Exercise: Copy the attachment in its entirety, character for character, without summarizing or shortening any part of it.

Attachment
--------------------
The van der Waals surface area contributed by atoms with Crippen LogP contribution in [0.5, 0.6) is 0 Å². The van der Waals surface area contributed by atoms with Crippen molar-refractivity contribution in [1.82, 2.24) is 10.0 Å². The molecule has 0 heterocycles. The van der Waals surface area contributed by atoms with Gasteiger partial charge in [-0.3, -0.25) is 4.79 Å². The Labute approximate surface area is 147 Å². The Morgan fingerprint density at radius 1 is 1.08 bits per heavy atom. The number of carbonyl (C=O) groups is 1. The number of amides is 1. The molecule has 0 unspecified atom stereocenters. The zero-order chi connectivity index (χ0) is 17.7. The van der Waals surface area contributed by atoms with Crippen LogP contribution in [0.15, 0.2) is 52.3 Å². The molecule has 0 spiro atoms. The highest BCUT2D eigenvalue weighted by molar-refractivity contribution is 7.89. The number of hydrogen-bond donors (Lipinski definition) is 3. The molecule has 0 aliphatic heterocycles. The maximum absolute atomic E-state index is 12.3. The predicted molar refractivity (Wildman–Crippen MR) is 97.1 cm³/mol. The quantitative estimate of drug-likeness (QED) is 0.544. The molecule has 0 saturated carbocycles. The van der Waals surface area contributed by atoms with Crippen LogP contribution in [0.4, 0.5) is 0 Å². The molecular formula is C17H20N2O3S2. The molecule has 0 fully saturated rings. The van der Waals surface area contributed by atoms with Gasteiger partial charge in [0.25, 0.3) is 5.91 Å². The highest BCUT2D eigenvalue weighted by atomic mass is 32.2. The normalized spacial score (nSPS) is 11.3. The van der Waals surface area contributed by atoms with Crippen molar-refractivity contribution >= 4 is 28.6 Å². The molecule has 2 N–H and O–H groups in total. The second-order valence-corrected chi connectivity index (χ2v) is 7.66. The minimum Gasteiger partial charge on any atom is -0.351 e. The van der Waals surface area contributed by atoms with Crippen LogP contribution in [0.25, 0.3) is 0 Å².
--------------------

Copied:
The van der Waals surface area contributed by atoms with Crippen LogP contribution in [0.5, 0.6) is 0 Å². The van der Waals surface area contributed by atoms with Crippen molar-refractivity contribution in [1.82, 2.24) is 10.0 Å². The molecule has 0 heterocycles. The van der Waals surface area contributed by atoms with Gasteiger partial charge in [-0.3, -0.25) is 4.79 Å². The Labute approximate surface area is 147 Å². The Morgan fingerprint density at radius 1 is 1.08 bits per heavy atom. The number of carbonyl (C=O) groups is 1. The number of amides is 1. The molecule has 0 unspecified atom stereocenters. The zero-order chi connectivity index (χ0) is 17.7. The van der Waals surface area contributed by atoms with Crippen LogP contribution in [0.15, 0.2) is 52.3 Å². The molecule has 0 spiro atoms. The highest BCUT2D eigenvalue weighted by molar-refractivity contribution is 7.89. The number of hydrogen-bond donors (Lipinski definition) is 3. The molecule has 0 aliphatic heterocycles. The maximum absolute atomic E-state index is 12.3. The predicted molar refractivity (Wildman–Crippen MR) is 97.1 cm³/mol. The quantitative estimate of drug-likeness (QED) is 0.544. The molecule has 0 saturated carbocycles. The van der Waals surface area contributed by atoms with Crippen LogP contribution in [0.4, 0.5) is 0 Å². The molecular formula is C17H20N2O3S2. The molecule has 0 fully saturated rings. The van der Waals surface area contributed by atoms with Gasteiger partial charge in [0.25, 0.3) is 5.91 Å². The highest BCUT2D eigenvalue weighted by atomic mass is 32.2. The normalized spacial score (nSPS) is 11.3. The van der Waals surface area contributed by atoms with Crippen molar-refractivity contribution >= 4 is 28.6 Å². The molecule has 2 N–H and O–H groups in total. The second-order valence-corrected chi connectivity index (χ2v) is 7.66. The minimum Gasteiger partial charge on any atom is -0.351 e. The van der Waals surface area contributed by atoms with Crippen LogP contribution in [0.25, 0.3) is 0 Å².